But four years of a golden-cage existence in an intellectually vacuous city like Dubai was not taking the painter, he realised, any closer to the kingdom of immortality. The city may have given him a few more zeroes to his bank balance, but no grain of grandeur.

Qatar is no Medician Florence, either; but the tiny carbon emirate is immeasurably rich, and it’s ‘queen’, Sheikha Mousa, is an accidental patron of fine arts and culture. A commoner married into the ruling Al Thani family, Mousa is smart enough, unlike the other begums in the Gulf, to seize the advantages of cultural co-habitation with the rest of the world.

To her goes the credit for bringing in some of the fancied universities of the UK and the US to Qatar, as also for launching the much maligned Al Jazeera channel. She also played a major role in ushering her hitherto ‘timid’ country into international politics.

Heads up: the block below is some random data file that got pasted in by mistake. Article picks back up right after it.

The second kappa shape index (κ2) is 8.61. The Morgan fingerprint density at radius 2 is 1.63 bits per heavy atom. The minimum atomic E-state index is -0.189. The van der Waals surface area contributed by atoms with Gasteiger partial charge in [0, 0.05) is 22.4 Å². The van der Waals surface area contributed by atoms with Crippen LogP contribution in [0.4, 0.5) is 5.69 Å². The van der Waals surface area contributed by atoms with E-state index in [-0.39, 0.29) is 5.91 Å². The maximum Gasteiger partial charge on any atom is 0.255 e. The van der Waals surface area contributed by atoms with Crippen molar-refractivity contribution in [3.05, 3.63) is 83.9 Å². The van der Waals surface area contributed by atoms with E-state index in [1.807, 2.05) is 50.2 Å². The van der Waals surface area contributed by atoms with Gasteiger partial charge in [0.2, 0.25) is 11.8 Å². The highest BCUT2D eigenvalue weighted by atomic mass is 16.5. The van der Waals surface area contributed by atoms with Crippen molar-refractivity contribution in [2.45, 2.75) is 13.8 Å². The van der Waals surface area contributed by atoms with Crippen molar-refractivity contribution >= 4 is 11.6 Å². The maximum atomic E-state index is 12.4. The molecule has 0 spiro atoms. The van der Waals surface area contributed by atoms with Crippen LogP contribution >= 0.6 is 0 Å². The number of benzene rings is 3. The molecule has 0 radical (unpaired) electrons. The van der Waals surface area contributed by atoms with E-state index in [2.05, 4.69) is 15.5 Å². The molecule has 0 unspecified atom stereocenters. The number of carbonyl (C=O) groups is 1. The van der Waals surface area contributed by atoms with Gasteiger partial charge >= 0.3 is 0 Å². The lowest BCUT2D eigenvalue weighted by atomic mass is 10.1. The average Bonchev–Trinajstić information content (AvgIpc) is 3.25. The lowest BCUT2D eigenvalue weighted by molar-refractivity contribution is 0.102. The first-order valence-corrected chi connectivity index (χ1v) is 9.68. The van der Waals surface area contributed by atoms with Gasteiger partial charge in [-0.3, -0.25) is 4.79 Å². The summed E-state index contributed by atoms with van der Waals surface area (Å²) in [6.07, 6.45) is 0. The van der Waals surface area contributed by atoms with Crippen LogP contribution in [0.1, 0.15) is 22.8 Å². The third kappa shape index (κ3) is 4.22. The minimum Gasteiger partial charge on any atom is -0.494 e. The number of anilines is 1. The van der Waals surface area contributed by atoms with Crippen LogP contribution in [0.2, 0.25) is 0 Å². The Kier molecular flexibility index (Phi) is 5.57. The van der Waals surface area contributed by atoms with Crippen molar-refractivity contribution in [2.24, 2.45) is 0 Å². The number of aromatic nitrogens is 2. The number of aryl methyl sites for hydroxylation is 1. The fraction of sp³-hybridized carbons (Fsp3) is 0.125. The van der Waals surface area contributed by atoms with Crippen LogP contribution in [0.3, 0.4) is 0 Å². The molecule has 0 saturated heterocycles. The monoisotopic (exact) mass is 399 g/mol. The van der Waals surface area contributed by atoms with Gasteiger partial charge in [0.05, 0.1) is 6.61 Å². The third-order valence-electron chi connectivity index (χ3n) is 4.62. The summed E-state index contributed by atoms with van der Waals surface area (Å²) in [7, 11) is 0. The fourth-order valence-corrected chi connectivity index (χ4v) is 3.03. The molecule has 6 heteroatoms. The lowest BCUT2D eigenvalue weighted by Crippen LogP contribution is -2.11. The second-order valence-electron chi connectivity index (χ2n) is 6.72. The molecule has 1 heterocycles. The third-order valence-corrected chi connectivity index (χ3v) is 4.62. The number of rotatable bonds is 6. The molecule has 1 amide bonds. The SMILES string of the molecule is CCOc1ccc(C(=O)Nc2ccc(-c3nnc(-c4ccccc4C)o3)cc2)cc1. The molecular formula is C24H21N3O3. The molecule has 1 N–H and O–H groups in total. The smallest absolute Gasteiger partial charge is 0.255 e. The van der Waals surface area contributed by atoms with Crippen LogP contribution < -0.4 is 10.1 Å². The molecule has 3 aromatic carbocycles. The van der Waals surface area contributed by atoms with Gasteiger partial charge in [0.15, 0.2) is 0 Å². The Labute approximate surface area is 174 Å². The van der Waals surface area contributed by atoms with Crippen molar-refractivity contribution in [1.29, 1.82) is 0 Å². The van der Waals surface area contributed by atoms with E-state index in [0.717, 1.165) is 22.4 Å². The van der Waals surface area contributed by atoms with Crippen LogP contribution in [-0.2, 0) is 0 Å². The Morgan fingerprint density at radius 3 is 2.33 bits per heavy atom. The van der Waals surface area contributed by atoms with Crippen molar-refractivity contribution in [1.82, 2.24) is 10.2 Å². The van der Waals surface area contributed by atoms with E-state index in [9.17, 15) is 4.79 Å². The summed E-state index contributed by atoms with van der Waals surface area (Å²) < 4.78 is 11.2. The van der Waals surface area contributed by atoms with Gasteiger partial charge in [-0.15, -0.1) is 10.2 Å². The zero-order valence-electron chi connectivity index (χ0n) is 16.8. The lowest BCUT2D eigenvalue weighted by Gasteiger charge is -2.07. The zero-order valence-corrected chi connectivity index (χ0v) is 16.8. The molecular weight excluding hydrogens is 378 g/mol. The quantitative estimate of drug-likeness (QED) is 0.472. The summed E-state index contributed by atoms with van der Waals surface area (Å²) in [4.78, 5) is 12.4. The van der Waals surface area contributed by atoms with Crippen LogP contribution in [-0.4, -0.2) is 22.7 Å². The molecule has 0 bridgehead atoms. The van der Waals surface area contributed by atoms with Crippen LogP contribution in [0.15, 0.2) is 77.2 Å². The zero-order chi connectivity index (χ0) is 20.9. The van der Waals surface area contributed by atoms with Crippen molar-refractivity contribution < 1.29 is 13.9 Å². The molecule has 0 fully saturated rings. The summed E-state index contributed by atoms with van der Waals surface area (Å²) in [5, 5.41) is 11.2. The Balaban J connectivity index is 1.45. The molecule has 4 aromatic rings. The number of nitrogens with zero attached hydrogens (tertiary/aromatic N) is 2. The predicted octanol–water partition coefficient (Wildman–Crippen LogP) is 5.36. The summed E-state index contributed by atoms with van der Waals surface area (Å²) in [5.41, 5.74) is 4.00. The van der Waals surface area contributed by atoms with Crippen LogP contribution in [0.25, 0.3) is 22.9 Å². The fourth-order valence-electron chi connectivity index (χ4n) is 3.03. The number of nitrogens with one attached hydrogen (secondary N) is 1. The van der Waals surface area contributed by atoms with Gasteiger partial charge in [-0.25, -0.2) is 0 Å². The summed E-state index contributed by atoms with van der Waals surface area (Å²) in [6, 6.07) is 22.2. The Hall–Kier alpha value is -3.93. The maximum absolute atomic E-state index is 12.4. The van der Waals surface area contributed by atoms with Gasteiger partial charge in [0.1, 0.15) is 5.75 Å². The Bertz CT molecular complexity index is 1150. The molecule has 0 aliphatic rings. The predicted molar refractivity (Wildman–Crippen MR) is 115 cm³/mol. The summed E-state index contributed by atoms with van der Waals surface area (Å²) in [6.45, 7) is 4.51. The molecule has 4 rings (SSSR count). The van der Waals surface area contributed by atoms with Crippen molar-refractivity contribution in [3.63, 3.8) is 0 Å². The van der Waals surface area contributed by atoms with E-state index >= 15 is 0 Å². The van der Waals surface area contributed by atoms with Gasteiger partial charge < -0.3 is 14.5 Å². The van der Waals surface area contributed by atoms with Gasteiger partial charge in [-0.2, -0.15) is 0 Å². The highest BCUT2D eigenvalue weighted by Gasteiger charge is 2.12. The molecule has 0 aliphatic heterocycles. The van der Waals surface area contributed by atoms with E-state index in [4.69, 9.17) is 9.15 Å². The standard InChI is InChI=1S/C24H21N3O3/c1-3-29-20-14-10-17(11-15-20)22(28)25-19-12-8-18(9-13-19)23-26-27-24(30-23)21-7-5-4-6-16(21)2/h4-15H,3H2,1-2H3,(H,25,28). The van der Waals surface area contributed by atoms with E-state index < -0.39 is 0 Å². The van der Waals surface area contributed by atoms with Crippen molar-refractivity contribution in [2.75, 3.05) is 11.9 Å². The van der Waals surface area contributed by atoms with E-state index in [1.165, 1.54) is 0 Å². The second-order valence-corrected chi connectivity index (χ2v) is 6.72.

Mousa spotted Husain, wilting in spirit, in the neighbouring Dubai and decided to add him to her collection of jewels. She offered him a multimillion dollar, open-deadline project to paint the whole span of Islamic history.

It was not an offer from one of India’s corporate lalas; it’s the kind of offer the Middle Age monarchs and the Popes made to da Vinci and Michelangelo. Hussein had to take it even if it meant shifting base to Qatar.

Money, certainly, would smell good even at 95. But to be fair to the artist, there is more than money to this. It’s a royal patronage that would let him travel the same hallowed road his masters took to the kingdom of immortals. Husain could not have let it slip. And this is the crucial point the hectoring political class seems to have missed in the whole debate.

In his last years, Leonardo da Vinci left his beloved Florence for France where he died in the arms of his patron king, Francis the First. Husain, likewise, might want to spend the remains of his day under the patronage of Qatar’s Al Thani family. Why not let him realise his autumnal dream of sharing the heavenly pantheon with his masters? Why confine a Davos Man within the mindless borders of nationalism?